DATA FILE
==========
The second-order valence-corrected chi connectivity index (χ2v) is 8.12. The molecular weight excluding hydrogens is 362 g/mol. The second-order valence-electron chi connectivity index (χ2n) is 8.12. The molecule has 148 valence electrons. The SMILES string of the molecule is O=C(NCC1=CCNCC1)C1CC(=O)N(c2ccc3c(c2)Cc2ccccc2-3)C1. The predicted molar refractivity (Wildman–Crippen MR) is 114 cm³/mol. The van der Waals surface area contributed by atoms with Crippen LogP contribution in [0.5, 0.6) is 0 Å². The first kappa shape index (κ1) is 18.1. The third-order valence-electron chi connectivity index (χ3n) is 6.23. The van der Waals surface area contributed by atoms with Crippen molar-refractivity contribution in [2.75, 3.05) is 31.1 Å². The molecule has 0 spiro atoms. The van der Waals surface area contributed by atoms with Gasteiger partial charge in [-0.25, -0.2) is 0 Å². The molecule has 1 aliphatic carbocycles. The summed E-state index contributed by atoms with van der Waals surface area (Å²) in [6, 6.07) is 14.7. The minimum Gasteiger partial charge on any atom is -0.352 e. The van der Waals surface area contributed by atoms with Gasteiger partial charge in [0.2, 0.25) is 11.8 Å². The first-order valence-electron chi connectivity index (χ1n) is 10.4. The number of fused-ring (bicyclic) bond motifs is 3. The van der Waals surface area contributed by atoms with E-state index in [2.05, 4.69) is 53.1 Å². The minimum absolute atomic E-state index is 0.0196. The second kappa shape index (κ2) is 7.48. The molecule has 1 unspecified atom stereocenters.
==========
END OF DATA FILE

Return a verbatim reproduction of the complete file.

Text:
The second-order valence-corrected chi connectivity index (χ2v) is 8.12. The molecular weight excluding hydrogens is 362 g/mol. The second-order valence-electron chi connectivity index (χ2n) is 8.12. The molecule has 148 valence electrons. The SMILES string of the molecule is O=C(NCC1=CCNCC1)C1CC(=O)N(c2ccc3c(c2)Cc2ccccc2-3)C1. The predicted molar refractivity (Wildman–Crippen MR) is 114 cm³/mol. The van der Waals surface area contributed by atoms with Crippen LogP contribution in [0.5, 0.6) is 0 Å². The first kappa shape index (κ1) is 18.1. The third-order valence-electron chi connectivity index (χ3n) is 6.23. The van der Waals surface area contributed by atoms with Crippen molar-refractivity contribution in [2.75, 3.05) is 31.1 Å². The molecule has 0 spiro atoms. The van der Waals surface area contributed by atoms with Gasteiger partial charge in [-0.25, -0.2) is 0 Å². The molecule has 1 aliphatic carbocycles. The summed E-state index contributed by atoms with van der Waals surface area (Å²) in [6, 6.07) is 14.7. The minimum Gasteiger partial charge on any atom is -0.352 e. The van der Waals surface area contributed by atoms with Gasteiger partial charge in [0.2, 0.25) is 11.8 Å². The first-order valence-electron chi connectivity index (χ1n) is 10.4. The number of fused-ring (bicyclic) bond motifs is 3. The van der Waals surface area contributed by atoms with E-state index in [2.05, 4.69) is 53.1 Å². The minimum absolute atomic E-state index is 0.0196. The second kappa shape index (κ2) is 7.48. The molecule has 1 unspecified atom stereocenters.